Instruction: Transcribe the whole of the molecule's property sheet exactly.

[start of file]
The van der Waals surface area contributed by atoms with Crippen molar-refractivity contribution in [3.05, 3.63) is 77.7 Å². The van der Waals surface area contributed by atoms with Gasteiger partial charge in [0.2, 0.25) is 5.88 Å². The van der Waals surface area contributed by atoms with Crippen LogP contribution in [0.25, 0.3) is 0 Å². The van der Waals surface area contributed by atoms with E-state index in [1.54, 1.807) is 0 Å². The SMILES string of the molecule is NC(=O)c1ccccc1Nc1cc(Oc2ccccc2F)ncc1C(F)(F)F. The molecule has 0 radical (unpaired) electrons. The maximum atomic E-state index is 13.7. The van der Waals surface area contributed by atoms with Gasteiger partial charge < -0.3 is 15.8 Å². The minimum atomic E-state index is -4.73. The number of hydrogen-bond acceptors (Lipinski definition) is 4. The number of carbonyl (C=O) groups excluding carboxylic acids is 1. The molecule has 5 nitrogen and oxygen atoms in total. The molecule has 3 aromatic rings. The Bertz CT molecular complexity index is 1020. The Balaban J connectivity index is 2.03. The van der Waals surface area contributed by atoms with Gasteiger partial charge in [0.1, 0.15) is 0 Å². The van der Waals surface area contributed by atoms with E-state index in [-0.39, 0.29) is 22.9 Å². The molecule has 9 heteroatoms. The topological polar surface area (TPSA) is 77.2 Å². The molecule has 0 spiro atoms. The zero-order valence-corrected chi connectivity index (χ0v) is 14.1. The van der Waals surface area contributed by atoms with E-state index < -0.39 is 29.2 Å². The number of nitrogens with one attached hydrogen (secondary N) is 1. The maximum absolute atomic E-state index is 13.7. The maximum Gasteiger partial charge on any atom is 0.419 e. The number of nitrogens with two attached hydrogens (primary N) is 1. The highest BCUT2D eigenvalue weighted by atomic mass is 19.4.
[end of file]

The van der Waals surface area contributed by atoms with Crippen molar-refractivity contribution in [3.05, 3.63) is 77.7 Å². The van der Waals surface area contributed by atoms with Gasteiger partial charge in [0.2, 0.25) is 5.88 Å². The van der Waals surface area contributed by atoms with Crippen LogP contribution in [0.25, 0.3) is 0 Å². The van der Waals surface area contributed by atoms with E-state index in [1.54, 1.807) is 0 Å². The SMILES string of the molecule is NC(=O)c1ccccc1Nc1cc(Oc2ccccc2F)ncc1C(F)(F)F. The molecule has 0 radical (unpaired) electrons. The maximum atomic E-state index is 13.7. The van der Waals surface area contributed by atoms with Gasteiger partial charge < -0.3 is 15.8 Å². The minimum atomic E-state index is -4.73. The number of hydrogen-bond acceptors (Lipinski definition) is 4. The number of carbonyl (C=O) groups excluding carboxylic acids is 1. The molecule has 5 nitrogen and oxygen atoms in total. The molecule has 3 aromatic rings. The Bertz CT molecular complexity index is 1020. The Balaban J connectivity index is 2.03. The van der Waals surface area contributed by atoms with Gasteiger partial charge in [0.1, 0.15) is 0 Å². The van der Waals surface area contributed by atoms with E-state index in [-0.39, 0.29) is 22.9 Å². The molecule has 9 heteroatoms. The topological polar surface area (TPSA) is 77.2 Å². The molecule has 0 spiro atoms. The zero-order valence-corrected chi connectivity index (χ0v) is 14.1. The van der Waals surface area contributed by atoms with E-state index < -0.39 is 29.2 Å². The number of nitrogens with one attached hydrogen (secondary N) is 1. The maximum absolute atomic E-state index is 13.7. The maximum Gasteiger partial charge on any atom is 0.419 e. The number of nitrogens with two attached hydrogens (primary N) is 1. The highest BCUT2D eigenvalue weighted by atomic mass is 19.4.